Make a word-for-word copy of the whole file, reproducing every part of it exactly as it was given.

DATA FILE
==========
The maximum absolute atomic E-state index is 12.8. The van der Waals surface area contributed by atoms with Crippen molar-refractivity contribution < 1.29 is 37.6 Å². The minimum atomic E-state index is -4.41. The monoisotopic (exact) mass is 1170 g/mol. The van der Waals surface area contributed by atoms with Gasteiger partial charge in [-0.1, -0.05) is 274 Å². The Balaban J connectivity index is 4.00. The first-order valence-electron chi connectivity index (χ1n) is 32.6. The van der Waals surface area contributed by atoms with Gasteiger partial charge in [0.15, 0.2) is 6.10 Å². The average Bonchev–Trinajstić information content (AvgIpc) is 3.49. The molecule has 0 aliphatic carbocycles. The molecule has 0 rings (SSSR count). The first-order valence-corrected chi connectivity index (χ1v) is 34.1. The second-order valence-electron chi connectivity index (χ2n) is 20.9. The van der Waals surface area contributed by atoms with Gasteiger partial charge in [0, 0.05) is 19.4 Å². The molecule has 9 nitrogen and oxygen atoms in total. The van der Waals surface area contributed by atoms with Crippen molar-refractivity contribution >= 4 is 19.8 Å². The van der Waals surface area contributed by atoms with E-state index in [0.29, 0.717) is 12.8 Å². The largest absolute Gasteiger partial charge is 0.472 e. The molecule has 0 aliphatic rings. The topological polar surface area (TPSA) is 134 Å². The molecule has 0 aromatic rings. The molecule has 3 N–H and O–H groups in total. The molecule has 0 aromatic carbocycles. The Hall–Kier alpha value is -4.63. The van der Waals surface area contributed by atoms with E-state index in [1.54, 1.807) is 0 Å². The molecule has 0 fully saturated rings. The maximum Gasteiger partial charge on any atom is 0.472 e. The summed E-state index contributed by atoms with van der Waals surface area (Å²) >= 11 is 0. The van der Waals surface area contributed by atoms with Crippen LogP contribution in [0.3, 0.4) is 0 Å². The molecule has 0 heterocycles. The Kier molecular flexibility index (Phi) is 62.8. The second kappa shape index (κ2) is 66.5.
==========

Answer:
The maximum absolute atomic E-state index is 12.8. The van der Waals surface area contributed by atoms with Crippen molar-refractivity contribution < 1.29 is 37.6 Å². The minimum atomic E-state index is -4.41. The monoisotopic (exact) mass is 1170 g/mol. The van der Waals surface area contributed by atoms with Gasteiger partial charge in [-0.1, -0.05) is 274 Å². The Balaban J connectivity index is 4.00. The first-order valence-electron chi connectivity index (χ1n) is 32.6. The van der Waals surface area contributed by atoms with Gasteiger partial charge in [0.15, 0.2) is 6.10 Å². The average Bonchev–Trinajstić information content (AvgIpc) is 3.49. The molecule has 0 aliphatic carbocycles. The molecule has 0 rings (SSSR count). The first-order valence-corrected chi connectivity index (χ1v) is 34.1. The second-order valence-electron chi connectivity index (χ2n) is 20.9. The van der Waals surface area contributed by atoms with Gasteiger partial charge in [0, 0.05) is 19.4 Å². The molecule has 9 nitrogen and oxygen atoms in total. The van der Waals surface area contributed by atoms with Crippen molar-refractivity contribution >= 4 is 19.8 Å². The van der Waals surface area contributed by atoms with E-state index in [0.29, 0.717) is 12.8 Å². The largest absolute Gasteiger partial charge is 0.472 e. The molecule has 0 aliphatic rings. The topological polar surface area (TPSA) is 134 Å². The molecule has 0 aromatic rings. The molecule has 3 N–H and O–H groups in total. The molecule has 0 aromatic carbocycles. The Hall–Kier alpha value is -4.63. The van der Waals surface area contributed by atoms with E-state index in [1.54, 1.807) is 0 Å². The molecule has 0 fully saturated rings. The maximum Gasteiger partial charge on any atom is 0.472 e. The summed E-state index contributed by atoms with van der Waals surface area (Å²) >= 11 is 0. The van der Waals surface area contributed by atoms with Crippen LogP contribution in [0.3, 0.4) is 0 Å². The molecule has 0 heterocycles. The Kier molecular flexibility index (Phi) is 62.8. The second kappa shape index (κ2) is 66.5.